Nov. 30, 2011
Mobile commerce is still small compared to the overall ecommerce market, but m-commerce sales are on a steep upward trajectory, thanks in part to increasing adoption of smartphones and rising mobile internet usage, according to a new forecast by eMarketer.
EMarketer estimates mobile commerce sales will reach $6.7 billion this year in the US—a tiny fraction of overall retail sales, to be sure, but a 91.4 percent increase over 2010. Next year, sales will rise another 73.1 percent to $11.6 billion.
"Mobile commerce is growing at a fast clip—and it's acting as an engine of overall ecommerce growth, by converting potential brick-and-mortar sales to digital sales as consumers use their smartphones while shopping in-store," said eMarketer principal analyst Jeffrey Grau, author of a forthcoming report on mobile buying.
EMarketer's estimates of mobile sales are based on a meta-analysis of data from research firms as well as overall trends in mobile ownership and usage. M-commerce sales include sales of physical goods as well as travel and event tickets purchased via mobile, but exclude digital downloads and usage of mobile phones as a point-of-sale payment mechanism. EMarketer's estimates for m-commerce sales do not include purchases made from tablet devices.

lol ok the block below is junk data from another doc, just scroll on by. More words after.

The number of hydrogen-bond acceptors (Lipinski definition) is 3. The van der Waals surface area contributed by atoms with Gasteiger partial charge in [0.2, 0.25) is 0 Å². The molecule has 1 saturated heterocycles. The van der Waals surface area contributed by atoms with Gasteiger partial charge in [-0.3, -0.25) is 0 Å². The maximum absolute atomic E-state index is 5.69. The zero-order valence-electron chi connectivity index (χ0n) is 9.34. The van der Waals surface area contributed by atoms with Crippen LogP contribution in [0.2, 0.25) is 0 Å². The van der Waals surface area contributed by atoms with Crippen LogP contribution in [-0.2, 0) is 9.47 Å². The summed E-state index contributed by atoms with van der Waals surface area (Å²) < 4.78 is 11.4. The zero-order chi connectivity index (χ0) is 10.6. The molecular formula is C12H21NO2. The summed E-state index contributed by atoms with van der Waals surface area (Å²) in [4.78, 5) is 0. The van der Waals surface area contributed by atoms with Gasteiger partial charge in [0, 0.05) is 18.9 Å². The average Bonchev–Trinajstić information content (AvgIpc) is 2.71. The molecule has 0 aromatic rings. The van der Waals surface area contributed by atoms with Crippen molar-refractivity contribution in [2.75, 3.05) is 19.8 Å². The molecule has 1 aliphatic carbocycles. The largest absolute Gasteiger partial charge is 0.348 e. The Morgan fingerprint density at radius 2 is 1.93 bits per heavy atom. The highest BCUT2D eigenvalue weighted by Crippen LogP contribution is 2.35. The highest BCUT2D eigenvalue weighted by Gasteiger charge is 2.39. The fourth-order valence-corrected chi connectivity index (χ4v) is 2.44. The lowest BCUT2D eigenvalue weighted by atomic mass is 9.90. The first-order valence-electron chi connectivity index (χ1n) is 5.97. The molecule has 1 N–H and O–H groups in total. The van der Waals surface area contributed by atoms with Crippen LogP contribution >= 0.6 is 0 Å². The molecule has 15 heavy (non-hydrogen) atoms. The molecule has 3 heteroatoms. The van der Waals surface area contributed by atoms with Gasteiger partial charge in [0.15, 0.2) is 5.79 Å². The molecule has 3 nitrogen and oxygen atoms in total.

EMarketer forecasts 37.5 million US consumers ages 14 and up will make at least one purchase on their mobile phone next year, up from 26.8 million this year. The vast majority of that group will be smartphone owners, at 97 percent in 2012. Overall, 72.8 million mobile users will research or browse items on their phone next year but not necessarily make a purchase.
"For years, the trend has been for consumers to research products online, then go buy in-store," said Grau. "But as the industry improves its slate of mobile offerings, consumers are increasingly visiting stores to research products, then go buy something else on their mobile devices."
It means brick-and-mortar retailers run an ever-greater risk of becoming showrooms for Amazon.com and other online retailers—though the shift to mobile shopping can benefit them as well, Grau added.
"If a retailer has robust mobile offerings, it can steer in-store shoppers to look online for more information or find out-of-stock sizes and items on its own mobile site or app," said Grau, "retaining the sale via a different channel."
Auction sites like eBay and flash sales sites like HauteLook also benefit significantly from rising mobile commerce, as the convenience of the mobile channel tends to attract shoppers keeping tabs on time-sensitive deals, Grau added.
(Photo by Andy Rennie.)